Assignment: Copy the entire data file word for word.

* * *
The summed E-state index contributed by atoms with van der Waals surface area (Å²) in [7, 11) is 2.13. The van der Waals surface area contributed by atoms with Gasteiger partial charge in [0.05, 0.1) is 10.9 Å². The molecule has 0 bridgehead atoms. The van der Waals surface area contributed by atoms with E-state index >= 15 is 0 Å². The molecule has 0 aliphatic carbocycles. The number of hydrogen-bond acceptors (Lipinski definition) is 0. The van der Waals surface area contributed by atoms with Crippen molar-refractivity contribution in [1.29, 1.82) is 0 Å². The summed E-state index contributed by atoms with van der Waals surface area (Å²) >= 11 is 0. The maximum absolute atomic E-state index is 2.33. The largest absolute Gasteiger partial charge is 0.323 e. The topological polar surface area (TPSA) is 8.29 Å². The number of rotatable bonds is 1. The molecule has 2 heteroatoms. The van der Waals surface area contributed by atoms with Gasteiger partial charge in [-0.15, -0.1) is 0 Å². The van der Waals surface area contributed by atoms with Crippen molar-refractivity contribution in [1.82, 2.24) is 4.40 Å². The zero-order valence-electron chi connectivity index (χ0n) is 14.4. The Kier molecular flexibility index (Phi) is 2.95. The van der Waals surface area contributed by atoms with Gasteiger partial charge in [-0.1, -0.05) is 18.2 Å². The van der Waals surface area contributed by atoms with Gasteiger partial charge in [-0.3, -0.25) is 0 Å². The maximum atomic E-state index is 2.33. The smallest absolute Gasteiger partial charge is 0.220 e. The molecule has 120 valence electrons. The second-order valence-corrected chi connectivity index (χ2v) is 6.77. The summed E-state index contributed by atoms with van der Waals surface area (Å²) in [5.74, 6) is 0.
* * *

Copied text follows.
The summed E-state index contributed by atoms with van der Waals surface area (Å²) in [7, 11) is 2.13. The van der Waals surface area contributed by atoms with Gasteiger partial charge in [0.05, 0.1) is 10.9 Å². The molecule has 0 bridgehead atoms. The van der Waals surface area contributed by atoms with E-state index >= 15 is 0 Å². The molecule has 0 aliphatic carbocycles. The number of hydrogen-bond acceptors (Lipinski definition) is 0. The van der Waals surface area contributed by atoms with Crippen molar-refractivity contribution in [1.29, 1.82) is 0 Å². The summed E-state index contributed by atoms with van der Waals surface area (Å²) >= 11 is 0. The maximum absolute atomic E-state index is 2.33. The largest absolute Gasteiger partial charge is 0.323 e. The topological polar surface area (TPSA) is 8.29 Å². The number of rotatable bonds is 1. The molecule has 2 heteroatoms. The van der Waals surface area contributed by atoms with Gasteiger partial charge in [-0.15, -0.1) is 0 Å². The van der Waals surface area contributed by atoms with Crippen molar-refractivity contribution in [1.82, 2.24) is 4.40 Å². The zero-order valence-electron chi connectivity index (χ0n) is 14.4. The Kier molecular flexibility index (Phi) is 2.95. The van der Waals surface area contributed by atoms with Gasteiger partial charge in [-0.1, -0.05) is 18.2 Å². The van der Waals surface area contributed by atoms with Gasteiger partial charge in [-0.3, -0.25) is 0 Å². The maximum atomic E-state index is 2.33. The smallest absolute Gasteiger partial charge is 0.220 e. The molecule has 120 valence electrons. The second-order valence-corrected chi connectivity index (χ2v) is 6.77. The summed E-state index contributed by atoms with van der Waals surface area (Å²) in [5.74, 6) is 0.